Aid was starting to move into Beirut’s port after Israel opened it for humanitarian ships. An Italian warship brought food, medicine, tents, blankets, water, electrical generators and ambulances. A ferry carrying supplies from France also arrived.

U.N. humanitarian chief Jan Egeland appealed for $150 million in humanitarian aid for the next three months for food, health care, water and sanitation. He said 500,000-800,000 people have been affected by the fighting.

Egeland said he was asking the Israelis for safe passage for aid ships to enter the northern port of Tripoli and the southern port of Tyre. So far, Israel has loosened its sea blockade only for Beirut.

Rice’s unannounced visit aimed to show support for the embattled, Western-backed government and to tackle what the United States and Israel believe to be the key to bringing peace: ending Hezbollah’s domination along the Israeli border.

Her mission is the first U.S. effort on the ground to try to resolve the crisis that began July 12 with Israel’s onslaught on Lebanon sparked by Hezbollah’s capture of the two Israeli soldiers. Rice flew by helicopter from Cyprus to Beirut, then traveled under heavy guard in a motorcade to Saniora’s office.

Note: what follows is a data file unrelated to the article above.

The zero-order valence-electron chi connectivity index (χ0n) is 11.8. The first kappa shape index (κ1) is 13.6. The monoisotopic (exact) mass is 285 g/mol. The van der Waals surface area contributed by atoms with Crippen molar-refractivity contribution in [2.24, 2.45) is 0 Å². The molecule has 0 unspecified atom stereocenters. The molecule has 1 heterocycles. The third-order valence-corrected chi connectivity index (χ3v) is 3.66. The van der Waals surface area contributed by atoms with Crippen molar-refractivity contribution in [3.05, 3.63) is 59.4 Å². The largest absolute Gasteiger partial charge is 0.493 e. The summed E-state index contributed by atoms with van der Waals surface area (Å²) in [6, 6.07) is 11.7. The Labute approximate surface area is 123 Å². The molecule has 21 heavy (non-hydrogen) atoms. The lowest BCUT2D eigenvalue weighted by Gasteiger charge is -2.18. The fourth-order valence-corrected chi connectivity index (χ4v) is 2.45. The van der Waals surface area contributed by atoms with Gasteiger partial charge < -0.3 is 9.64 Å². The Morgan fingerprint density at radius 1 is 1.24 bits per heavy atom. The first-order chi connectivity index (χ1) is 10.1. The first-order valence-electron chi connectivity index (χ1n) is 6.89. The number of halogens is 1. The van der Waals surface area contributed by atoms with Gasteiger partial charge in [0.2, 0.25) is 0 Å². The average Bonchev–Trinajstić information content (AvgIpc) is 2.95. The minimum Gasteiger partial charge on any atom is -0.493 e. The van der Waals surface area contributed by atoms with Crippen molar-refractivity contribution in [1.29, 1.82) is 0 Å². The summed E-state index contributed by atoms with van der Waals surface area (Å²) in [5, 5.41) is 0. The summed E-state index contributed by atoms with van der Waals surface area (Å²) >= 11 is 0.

She praised Saniora’s “courage and steadfastness.” After meeting for more than an hour, they left without speaking to reporters.

She was in the city for about five hours and then returned to Cyprus.

The White House has said an international force may be needed to help the Lebanese army move into the south, which the Beirut government has long refused, wary of confronting the guerrillas’ power there and of tearing apart the country.

Arab heavyweights Egypt and Saudi Arabia were pushing Syria to end its support for the guerrillas, Arab diplomats in Cairo said. Israel signaled a policy shift, saying it would accept an international force _ preferably from NATO _ to ensure the peace in southern Lebanon.

British Prime Minister Tony Blair said he hoped to give details of a cease-fire plan in the next few days.

In Tehran, a Hezbollah representative in Iran warned that his militant group plans to widen its attacks on Israelis until “there will be no place they are safe.” Hossein Safiadeen said there would be “a new Middle East in the way of Hezbollah and Islam, not in the way of Rice and Israel.”

En route, Rice discussed possibly working with Syria on a solution. The Bush administration has blamed Syria _ and Iran _ for stoking the violence by encouraging Hezbollah to attack northern Israel.

“The problem isn’t that people haven’t talked to the Syrians. It’s that the Syrians haven’t acted,” she said. “It’s not as if we don’t have diplomatic relations. We do.”

Rice has tried to walk delicately between supporting the Lebanese government while also not dictating to its ally Israel how it should handle its own security. Her posture has frustrated numerous allies.

“We all want to urgently end the fighting. We have absolutely the same goal,” Rice said.